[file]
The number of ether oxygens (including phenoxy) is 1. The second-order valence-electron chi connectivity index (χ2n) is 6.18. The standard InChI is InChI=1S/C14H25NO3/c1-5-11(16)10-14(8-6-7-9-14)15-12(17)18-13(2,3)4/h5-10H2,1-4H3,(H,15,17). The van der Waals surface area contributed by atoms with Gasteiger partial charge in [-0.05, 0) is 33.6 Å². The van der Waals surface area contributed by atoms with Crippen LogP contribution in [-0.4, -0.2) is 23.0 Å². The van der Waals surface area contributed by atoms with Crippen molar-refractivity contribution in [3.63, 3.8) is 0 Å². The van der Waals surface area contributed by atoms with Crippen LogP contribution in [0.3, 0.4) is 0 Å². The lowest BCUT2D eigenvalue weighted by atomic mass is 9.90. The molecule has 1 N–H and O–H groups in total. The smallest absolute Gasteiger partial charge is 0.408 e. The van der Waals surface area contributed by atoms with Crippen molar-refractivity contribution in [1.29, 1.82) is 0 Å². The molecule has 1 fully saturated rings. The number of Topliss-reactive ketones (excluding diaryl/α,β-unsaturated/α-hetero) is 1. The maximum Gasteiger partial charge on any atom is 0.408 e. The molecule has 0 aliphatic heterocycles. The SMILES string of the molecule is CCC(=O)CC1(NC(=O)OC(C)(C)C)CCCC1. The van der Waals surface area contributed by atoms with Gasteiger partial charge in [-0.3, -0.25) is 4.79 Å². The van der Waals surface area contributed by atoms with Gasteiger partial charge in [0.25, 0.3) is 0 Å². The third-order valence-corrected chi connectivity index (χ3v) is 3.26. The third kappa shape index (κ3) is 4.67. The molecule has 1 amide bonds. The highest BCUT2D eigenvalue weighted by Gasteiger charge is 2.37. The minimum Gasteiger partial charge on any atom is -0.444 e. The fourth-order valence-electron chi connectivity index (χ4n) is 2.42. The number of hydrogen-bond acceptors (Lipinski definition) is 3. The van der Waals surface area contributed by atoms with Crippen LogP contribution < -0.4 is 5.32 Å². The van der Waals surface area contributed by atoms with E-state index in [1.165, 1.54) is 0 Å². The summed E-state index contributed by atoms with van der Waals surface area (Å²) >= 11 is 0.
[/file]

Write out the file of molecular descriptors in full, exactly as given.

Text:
The number of ether oxygens (including phenoxy) is 1. The second-order valence-electron chi connectivity index (χ2n) is 6.18. The standard InChI is InChI=1S/C14H25NO3/c1-5-11(16)10-14(8-6-7-9-14)15-12(17)18-13(2,3)4/h5-10H2,1-4H3,(H,15,17). The van der Waals surface area contributed by atoms with Gasteiger partial charge in [-0.05, 0) is 33.6 Å². The van der Waals surface area contributed by atoms with Crippen LogP contribution in [-0.4, -0.2) is 23.0 Å². The van der Waals surface area contributed by atoms with Crippen molar-refractivity contribution in [3.63, 3.8) is 0 Å². The van der Waals surface area contributed by atoms with Crippen LogP contribution in [0.3, 0.4) is 0 Å². The lowest BCUT2D eigenvalue weighted by atomic mass is 9.90. The molecule has 1 N–H and O–H groups in total. The smallest absolute Gasteiger partial charge is 0.408 e. The van der Waals surface area contributed by atoms with Crippen molar-refractivity contribution in [1.29, 1.82) is 0 Å². The molecule has 1 fully saturated rings. The number of Topliss-reactive ketones (excluding diaryl/α,β-unsaturated/α-hetero) is 1. The maximum Gasteiger partial charge on any atom is 0.408 e. The molecule has 0 aliphatic heterocycles. The SMILES string of the molecule is CCC(=O)CC1(NC(=O)OC(C)(C)C)CCCC1. The van der Waals surface area contributed by atoms with Gasteiger partial charge in [-0.3, -0.25) is 4.79 Å². The van der Waals surface area contributed by atoms with Gasteiger partial charge in [0.25, 0.3) is 0 Å². The third-order valence-corrected chi connectivity index (χ3v) is 3.26. The third kappa shape index (κ3) is 4.67. The molecule has 1 amide bonds. The highest BCUT2D eigenvalue weighted by Gasteiger charge is 2.37. The minimum Gasteiger partial charge on any atom is -0.444 e. The fourth-order valence-electron chi connectivity index (χ4n) is 2.42. The number of hydrogen-bond acceptors (Lipinski definition) is 3. The van der Waals surface area contributed by atoms with Crippen LogP contribution < -0.4 is 5.32 Å². The van der Waals surface area contributed by atoms with E-state index in [1.165, 1.54) is 0 Å². The summed E-state index contributed by atoms with van der Waals surface area (Å²) >= 11 is 0.